Menzies has tough acts to follow with the Rebels |

Menzies has tough acts to follow with the Rebels

Darrell Moody
Jalen Poyser. Men's basketball in a game against Arizona State University ASU at the Thomas & Mack Center on December 16, 2015. (R. Marsh Starks / UNLV Photo Services)

Marvin Menzies may have the toughest job in basketball.

The 54-year-old Menzies, who coached at New Mexico State for nine years, was named the 13th head coach in UNLV history of the Rebels’ historic basketball program in late April.

Menzies has to follow two pretty successful coaches — Lon Kruger and the late Jerry Tarkanian. Kruger compiled a 161-71 record in seven seasons before leaving for Oklahoma, including four NCAA appearances. Tarknanian made the NCAAs 12 times in 19 years. The Rebels won the national championship in 1990.

It’s similar to coaches who had to follow in John Wooden’s footsteps at UCLA. Nobody will and can measure up, and that’s what the fan base at UNLV has to realize. The Rebels may, and probably will, have success under Menzies. It will take time, however.

“I was the coach that wanted this job the most,” Menzies was quoted in a school press release. “I also know that if you gave me a choice of any university in the United States to coach, my first choice would have been UNLV. I’m excited to be here.

“So far so good. Kids are buying in.”

Menzies is asking for patience, but that isn’t a trait many people, especially fans, have. They want success now. They don’t want to wait.

A rough schedule awaits the Rebels. TCU comes to town on Nov. 25, the Rebels are away on Dec. 3, Duke visits on Dec. 10, UNLV visits Oregon on Dec. 17 and Kansas is in town on Dec. 22. The schedule also includes MW powerhouse San Diego State (twice).

The Rebels, who are coming off back-to-back 18-win seasons, were picked to finish eighth, and that’s understandable given the fact Menzies got a late recruiting start and he only has three players — 6-8 forward Dwayne Morgan (5.9 ppg, 4.7 rpg), 6-7 senior forward Tyrell Green (1.8, 1.1) and 6-4 guard Jalen Poyser (5.4, 2.1) — returning this season.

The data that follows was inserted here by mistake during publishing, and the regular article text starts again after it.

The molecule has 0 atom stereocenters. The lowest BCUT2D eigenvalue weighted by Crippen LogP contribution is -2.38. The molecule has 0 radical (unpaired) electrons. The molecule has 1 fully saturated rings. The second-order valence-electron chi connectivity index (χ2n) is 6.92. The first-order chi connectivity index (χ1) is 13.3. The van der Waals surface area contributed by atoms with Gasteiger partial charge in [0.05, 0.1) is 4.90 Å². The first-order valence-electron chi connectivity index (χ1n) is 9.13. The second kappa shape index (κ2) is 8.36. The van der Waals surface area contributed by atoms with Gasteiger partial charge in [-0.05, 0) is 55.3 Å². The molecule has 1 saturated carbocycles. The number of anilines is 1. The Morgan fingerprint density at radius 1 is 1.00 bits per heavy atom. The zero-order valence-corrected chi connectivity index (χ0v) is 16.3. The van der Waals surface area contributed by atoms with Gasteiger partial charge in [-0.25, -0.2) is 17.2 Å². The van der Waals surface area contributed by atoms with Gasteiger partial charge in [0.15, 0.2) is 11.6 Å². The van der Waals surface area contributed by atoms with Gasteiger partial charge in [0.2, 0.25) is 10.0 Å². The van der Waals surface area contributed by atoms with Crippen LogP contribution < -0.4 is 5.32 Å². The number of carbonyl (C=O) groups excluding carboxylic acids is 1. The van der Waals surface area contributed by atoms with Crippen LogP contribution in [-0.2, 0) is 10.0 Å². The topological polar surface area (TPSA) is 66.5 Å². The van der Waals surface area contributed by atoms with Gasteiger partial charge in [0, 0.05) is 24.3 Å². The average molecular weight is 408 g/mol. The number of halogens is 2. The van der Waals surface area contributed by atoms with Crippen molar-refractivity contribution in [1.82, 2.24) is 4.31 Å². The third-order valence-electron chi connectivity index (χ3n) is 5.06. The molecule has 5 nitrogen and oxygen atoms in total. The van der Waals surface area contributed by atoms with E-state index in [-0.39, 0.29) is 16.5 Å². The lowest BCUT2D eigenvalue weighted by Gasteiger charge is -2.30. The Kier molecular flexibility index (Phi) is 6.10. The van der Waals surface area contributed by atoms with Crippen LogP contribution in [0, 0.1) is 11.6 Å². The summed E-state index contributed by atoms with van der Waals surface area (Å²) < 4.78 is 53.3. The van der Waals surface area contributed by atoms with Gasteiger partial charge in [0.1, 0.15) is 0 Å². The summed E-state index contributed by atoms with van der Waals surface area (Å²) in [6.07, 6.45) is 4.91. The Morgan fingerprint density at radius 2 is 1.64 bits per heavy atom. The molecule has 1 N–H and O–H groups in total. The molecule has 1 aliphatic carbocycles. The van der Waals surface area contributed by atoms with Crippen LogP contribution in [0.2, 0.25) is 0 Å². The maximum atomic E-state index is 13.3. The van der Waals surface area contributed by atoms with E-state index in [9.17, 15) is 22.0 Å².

Menzies has 12 new players in the program, including six freshmen. Two of his new players are transfers — 6-7 Christian Jones is a graduate transfer from St. John’s and 6-4 senior guard Uche Ofoegbu is a graduate transfer from University of San Francisco.

Obviously the transfers will be a step ahead of the other newcomers.

“Christian brings us immediate experience and leadership,” Menzies said. “Uche is a very efficient offensive player. His experience fills a need, and will help us be competitive early.”

The top freshmen appear to be 6-8 wing player Troy Baxter Jr. a four-star ESPN and recruit from Florida, and Ben Coupet Jr. a 6-7 forward, a three-star recruit.

Sophomore transfer Kris Clyburn averaged 14.3 at Ranger College.

A lot of new faces to mesh and establish chemistry at both ends of the floor.

“Things are coming along,” Poyser said at the recent Media Day in Las Vegas. “It is difficult when you have 10 new guys on the roster. The most important thing is it’s not about one person, it’s about team, team, team.

“We are trying to get better every day; every practice.”

According to Ofoegbu, defense will be critical. The Rebels don’t have any big scorers returning, and may take longer to jell offensively than on defense.

Ofoegbu averaged around 8 a game for the Dons last year which makes him one of the top scorers.

“It’s important to score points, but you win championships because of defense,” Ofiegbu said. “We can’t forget that.”